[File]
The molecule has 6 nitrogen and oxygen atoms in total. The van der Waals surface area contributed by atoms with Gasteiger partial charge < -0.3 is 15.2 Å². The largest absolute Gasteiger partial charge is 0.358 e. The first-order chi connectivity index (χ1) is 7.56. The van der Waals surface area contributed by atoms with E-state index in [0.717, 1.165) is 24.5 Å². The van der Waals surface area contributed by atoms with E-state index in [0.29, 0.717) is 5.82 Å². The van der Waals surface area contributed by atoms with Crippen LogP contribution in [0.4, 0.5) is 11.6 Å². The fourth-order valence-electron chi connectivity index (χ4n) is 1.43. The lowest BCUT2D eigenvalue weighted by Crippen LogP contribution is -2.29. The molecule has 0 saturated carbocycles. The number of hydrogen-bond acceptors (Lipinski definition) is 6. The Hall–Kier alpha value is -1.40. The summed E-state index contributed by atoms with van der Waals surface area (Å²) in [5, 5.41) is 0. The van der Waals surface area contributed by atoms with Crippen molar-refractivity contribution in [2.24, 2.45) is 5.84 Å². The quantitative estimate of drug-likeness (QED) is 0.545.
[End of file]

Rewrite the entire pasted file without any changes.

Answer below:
The molecule has 6 nitrogen and oxygen atoms in total. The van der Waals surface area contributed by atoms with Gasteiger partial charge < -0.3 is 15.2 Å². The largest absolute Gasteiger partial charge is 0.358 e. The first-order chi connectivity index (χ1) is 7.56. The van der Waals surface area contributed by atoms with E-state index in [0.717, 1.165) is 24.5 Å². The van der Waals surface area contributed by atoms with E-state index in [0.29, 0.717) is 5.82 Å². The van der Waals surface area contributed by atoms with Crippen LogP contribution in [0.4, 0.5) is 11.6 Å². The fourth-order valence-electron chi connectivity index (χ4n) is 1.43. The lowest BCUT2D eigenvalue weighted by Crippen LogP contribution is -2.29. The molecule has 0 saturated carbocycles. The number of hydrogen-bond acceptors (Lipinski definition) is 6. The Hall–Kier alpha value is -1.40. The summed E-state index contributed by atoms with van der Waals surface area (Å²) in [5, 5.41) is 0. The van der Waals surface area contributed by atoms with Crippen molar-refractivity contribution in [2.24, 2.45) is 5.84 Å². The quantitative estimate of drug-likeness (QED) is 0.545.